Buckle up for more nannyism
State senators from both parties were unsuccessful this week in attempting to halt legislation that would allow police to stop vehicles if they believe the occupants aren’t wearing seat belts.
We hope members of the House, including Mesa County Reps. Steve King and Laura Bradford, can find enough votes to kill Senate Bill 296 and this latest version of state government nannyism.
Current Colorado law requires motorists to wear seat belts, but failing to do so is not a primary offense. That means police can ticket people for not wearing seat belts so long as the vehicle was stopped for another reason. But cops can’t stop cars just because they believe seat belts aren’t in use.
SB 296 would reverse that, making failure to wear a seat belt a primary offense. It is being pushed for two ostensible reasons: safety and money.
There is no question seat belts save lives, and encouraging people to use them is reasonable enough. But other potential problems could occur if Colorado makes not wearing seat belts a primary offense.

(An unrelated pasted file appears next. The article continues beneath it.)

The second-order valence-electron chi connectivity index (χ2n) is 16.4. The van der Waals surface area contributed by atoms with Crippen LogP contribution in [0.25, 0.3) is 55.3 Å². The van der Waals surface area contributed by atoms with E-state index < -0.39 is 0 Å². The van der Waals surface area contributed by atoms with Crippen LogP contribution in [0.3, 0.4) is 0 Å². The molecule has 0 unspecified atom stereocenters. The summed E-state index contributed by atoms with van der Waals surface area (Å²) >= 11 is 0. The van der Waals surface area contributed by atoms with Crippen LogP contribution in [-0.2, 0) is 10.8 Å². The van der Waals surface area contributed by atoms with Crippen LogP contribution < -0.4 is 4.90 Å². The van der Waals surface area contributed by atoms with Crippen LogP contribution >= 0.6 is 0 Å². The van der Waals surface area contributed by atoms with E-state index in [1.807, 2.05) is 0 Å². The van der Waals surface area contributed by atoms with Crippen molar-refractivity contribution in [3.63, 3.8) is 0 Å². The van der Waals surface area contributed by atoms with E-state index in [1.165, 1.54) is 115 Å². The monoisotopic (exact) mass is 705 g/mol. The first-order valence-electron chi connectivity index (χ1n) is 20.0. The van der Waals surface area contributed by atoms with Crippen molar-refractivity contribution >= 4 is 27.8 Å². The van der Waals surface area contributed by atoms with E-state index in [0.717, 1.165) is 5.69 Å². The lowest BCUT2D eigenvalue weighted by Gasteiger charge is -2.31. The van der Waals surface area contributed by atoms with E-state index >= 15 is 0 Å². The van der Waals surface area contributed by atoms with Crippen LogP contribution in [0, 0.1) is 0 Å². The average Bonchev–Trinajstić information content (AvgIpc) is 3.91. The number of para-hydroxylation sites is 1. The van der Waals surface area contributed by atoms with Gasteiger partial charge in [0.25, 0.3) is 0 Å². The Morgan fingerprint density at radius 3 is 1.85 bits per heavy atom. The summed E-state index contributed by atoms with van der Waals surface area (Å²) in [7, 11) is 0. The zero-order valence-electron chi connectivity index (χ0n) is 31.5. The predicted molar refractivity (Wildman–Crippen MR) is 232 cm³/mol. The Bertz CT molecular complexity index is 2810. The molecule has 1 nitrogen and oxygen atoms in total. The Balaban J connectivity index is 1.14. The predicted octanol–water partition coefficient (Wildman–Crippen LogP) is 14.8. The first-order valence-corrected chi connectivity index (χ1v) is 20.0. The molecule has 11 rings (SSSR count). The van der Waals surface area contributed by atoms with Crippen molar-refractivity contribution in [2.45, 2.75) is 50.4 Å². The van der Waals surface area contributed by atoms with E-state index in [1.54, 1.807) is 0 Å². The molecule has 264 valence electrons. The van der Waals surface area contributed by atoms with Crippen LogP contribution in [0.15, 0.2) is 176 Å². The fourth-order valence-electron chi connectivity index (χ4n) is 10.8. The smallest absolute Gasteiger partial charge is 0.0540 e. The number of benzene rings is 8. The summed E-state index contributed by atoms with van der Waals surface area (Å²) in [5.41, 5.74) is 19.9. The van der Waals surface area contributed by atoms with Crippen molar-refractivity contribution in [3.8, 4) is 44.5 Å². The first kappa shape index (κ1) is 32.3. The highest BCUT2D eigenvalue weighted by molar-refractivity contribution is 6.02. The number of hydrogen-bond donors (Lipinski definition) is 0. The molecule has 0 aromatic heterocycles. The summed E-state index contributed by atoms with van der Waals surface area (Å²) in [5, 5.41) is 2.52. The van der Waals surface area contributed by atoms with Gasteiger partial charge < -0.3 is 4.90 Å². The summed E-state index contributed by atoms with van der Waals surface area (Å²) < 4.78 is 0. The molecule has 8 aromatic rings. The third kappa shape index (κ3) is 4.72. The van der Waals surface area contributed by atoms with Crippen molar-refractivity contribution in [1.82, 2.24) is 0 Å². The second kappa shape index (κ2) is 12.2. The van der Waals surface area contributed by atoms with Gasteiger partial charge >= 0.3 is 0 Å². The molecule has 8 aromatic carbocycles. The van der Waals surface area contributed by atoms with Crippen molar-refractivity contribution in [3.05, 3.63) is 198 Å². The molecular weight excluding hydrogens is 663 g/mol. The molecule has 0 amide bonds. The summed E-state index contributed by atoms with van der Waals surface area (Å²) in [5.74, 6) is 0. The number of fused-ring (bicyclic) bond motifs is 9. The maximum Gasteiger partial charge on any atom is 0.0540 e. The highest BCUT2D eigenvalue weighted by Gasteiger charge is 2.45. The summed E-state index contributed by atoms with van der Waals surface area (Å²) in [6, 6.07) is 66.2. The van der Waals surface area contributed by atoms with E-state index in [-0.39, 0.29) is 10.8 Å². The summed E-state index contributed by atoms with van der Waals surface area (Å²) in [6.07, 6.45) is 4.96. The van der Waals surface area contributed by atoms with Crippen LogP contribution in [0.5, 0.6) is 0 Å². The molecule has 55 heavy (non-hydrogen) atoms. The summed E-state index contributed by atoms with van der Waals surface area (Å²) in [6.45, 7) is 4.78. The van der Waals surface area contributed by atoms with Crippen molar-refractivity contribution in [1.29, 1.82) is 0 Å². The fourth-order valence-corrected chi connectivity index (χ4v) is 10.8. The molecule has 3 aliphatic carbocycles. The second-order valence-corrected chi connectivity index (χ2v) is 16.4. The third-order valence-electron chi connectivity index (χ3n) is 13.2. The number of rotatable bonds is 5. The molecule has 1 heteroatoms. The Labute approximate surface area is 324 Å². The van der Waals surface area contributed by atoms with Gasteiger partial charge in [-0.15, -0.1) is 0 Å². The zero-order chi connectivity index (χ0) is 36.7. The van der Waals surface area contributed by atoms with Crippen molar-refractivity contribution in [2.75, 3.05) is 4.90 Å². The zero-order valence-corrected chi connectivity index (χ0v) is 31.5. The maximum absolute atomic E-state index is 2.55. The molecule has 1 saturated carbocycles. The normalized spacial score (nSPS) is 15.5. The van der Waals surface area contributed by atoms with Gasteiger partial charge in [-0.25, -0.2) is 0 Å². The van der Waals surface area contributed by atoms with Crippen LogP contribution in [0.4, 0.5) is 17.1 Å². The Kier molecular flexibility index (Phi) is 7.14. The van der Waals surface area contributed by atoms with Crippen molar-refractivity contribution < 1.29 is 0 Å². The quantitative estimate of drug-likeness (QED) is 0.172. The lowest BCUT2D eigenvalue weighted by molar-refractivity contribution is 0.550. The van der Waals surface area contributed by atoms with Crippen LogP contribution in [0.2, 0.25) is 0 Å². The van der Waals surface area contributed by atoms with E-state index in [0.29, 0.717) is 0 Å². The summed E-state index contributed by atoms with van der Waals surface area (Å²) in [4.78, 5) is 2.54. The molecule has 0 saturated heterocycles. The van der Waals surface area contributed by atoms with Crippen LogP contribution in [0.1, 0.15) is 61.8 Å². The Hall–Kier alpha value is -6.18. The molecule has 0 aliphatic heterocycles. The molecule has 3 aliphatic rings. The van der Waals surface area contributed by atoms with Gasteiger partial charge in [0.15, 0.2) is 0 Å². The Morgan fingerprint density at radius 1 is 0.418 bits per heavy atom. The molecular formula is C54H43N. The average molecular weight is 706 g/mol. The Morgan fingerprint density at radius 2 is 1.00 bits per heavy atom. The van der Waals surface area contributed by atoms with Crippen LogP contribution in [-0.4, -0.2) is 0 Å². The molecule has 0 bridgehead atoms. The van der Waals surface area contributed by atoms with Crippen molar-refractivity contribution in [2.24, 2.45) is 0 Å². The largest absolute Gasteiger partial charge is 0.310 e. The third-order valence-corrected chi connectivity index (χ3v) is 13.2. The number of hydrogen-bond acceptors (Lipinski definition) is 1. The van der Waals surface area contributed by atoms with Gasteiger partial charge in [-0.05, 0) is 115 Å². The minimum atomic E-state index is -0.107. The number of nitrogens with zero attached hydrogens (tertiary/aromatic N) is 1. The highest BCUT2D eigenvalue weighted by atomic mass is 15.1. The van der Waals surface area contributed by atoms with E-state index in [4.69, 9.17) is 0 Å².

“Why would we open the door to random police stops in Colorado?” asked state Sen. Morgan Carroll, an Aurora Democrat, who has opposed such laws for years.
She and others fear not only that unscrupulous police officers could use the law to pull over anyone they wish, but some might use it specifically for racial profiling, and that’s a potent argument against the bill.
So is the concern by Senate Minority Leader Josh Penry of Grand Junction that the bill amounts to more evidence of ever-expanding state government nannyism.
We agree wholeheartedly. In addition to this bill, the Legislature this year is contemplating new laws to prohibit the use of hand-held cell phones while driving, and even to dictate what type of grocery sack you may use. That’s taking government intrusion into our lives too far, we believe, and SB 296 is just another example of that.
The money issue involves the threat that the federal government could withhold $12 million in highway revenue if the state doesn’t comply with its demand that such legislation be passed.
Certainly, $12 million is nothing to sneeze at when the state is struggling with massive budget cuts and in trying to find adequate funding for highways. Even so, Colorado lawmakers should decide what sort of legislation is appropriate for this state, not bureaucrats in Washington, D.C.
Here’s hoping the House can kill SB 296.